In the course of this session, a female fan came up to us in his Caddy and said “you must drop before you leave Allen o, Ori e ti Fokasibe. Is it a dissing slang? “Hell no! It's a slang showing utmost respect to whoever is so such addressed. In Shomolu, guys usually say “Ori e, o wan be,” “Ori e, oduro sibe”, Ori e, o fo ka sibe.”

“The actual meaning is that you are the best there is. You are too much, et cetera.

“For the 4 in 4Kasibe, that represents the four cardinal points of the earth, the North, South, East and West.

“Whatever it is you do here, and it's felt outside of Naija, deserves commendation. Whatever it is you do that makes positive impact across the world deserves commendation.

“Our songs are now felt globally, it has a Nigerian beat to it. So, if I say Bros, ori e fokasibe, it means your work is been appreciated North, South, East, West.

“I said “to ba de yankee, won gbo wa nbe, to ba wo JD, wa bawan be, that's how wide 4Kasibe has gone. So, it's not a disrespectful slang at all”.

Despite the popularity of the track, 4Kasibe was not expected to be such a hit, it was just to make up a number of songs for the album.

“I hear many songs as a DJ and I sincerely wouldn't have believed 4Kasibe would have been a hit.

'I've heard better songs, but which were never hits. So, it's a grace to have hits,” the NIIT diploma holder in Digital Film Animation admits.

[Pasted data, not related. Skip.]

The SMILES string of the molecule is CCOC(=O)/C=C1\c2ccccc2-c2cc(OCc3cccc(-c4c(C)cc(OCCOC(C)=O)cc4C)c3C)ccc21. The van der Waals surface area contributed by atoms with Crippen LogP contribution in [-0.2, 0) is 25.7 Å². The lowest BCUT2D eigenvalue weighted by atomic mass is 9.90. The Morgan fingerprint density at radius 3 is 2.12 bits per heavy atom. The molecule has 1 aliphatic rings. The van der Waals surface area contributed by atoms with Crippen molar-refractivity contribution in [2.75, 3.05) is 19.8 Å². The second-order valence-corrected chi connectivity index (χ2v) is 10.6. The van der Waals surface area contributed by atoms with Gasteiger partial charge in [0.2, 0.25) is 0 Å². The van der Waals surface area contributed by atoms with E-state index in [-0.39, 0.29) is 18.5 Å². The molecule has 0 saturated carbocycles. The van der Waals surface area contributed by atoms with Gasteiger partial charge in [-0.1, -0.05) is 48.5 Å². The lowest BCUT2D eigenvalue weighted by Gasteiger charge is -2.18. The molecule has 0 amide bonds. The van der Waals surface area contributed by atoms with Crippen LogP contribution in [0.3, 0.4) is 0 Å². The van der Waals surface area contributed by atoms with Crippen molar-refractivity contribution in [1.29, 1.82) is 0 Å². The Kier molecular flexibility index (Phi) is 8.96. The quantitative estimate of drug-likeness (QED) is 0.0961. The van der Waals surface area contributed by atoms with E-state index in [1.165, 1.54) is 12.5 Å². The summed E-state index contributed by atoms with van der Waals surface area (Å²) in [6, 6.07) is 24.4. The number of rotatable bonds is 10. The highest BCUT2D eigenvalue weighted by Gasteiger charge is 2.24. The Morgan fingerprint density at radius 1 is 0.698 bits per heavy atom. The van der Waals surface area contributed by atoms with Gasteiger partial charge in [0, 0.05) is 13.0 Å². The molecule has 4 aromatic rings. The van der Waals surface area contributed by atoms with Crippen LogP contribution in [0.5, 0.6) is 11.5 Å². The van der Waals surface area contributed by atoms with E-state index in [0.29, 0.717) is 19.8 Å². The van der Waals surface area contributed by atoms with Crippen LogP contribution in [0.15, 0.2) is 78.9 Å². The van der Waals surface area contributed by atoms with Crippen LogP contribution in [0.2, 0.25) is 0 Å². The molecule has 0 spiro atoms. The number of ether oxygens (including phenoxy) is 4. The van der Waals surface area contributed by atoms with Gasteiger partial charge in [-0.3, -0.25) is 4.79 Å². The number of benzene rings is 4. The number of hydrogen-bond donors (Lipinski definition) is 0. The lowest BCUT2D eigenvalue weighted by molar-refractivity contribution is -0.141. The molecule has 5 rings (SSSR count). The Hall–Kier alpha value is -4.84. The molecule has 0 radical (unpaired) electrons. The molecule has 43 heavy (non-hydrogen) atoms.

Not claiming to be a total scarlet, and not a saint either, Zeez never jokes with God. “Am not an SU, but am a Christian and I'm no pretender.

That's not the only thing he's dropped, he's single and not searching after a failed relationship.

“I had a girl in the past, but she never liked showbiz. When the fame and late nights were getting out of hands, she opted out.

“I didn't try to make her stay because I also had to decide between her and my career.

“I don't blame her because she didn't want to lose both ways. Now I'm careful with my female fans, but I'm not dating anyone.

“As I'm talking to you, except for my mother and sisters, no female has gone on a ride in this Cadillac with me.

The second born of three, Kingsley would have been a Robotologist if not a musician, he's always been fascinated with science.

He holds a certificate in Computer Science too from the University of Abuja. As he revels in the success his album has made, so is his label owner pushing international tours for him, none has come to fruition as at now though.

While he waits for positive reports from over there, he admits he's happy to be in the field as Nigerian music is now booming.

“It's now the fastest growing industry in the country, not even Nollywood, oil companies or the corporate industries come close.

“In fact, corporate bodies now find it difficult to promote their products without music.

“If we can keep this pace, the output will double in 4/5 years.

“Naija songs, which used to be seen as bush is now tush, even to foreigners,” he asserted.

With the good times rolling in, it's no surprise that DJ Zeez has parted ways with the profession that brought him fame.

“Even as a DJ I never enjoyed playing at clubs, I was a freelance. Now, I'm not a DJ anymore, I've quit for music totally”.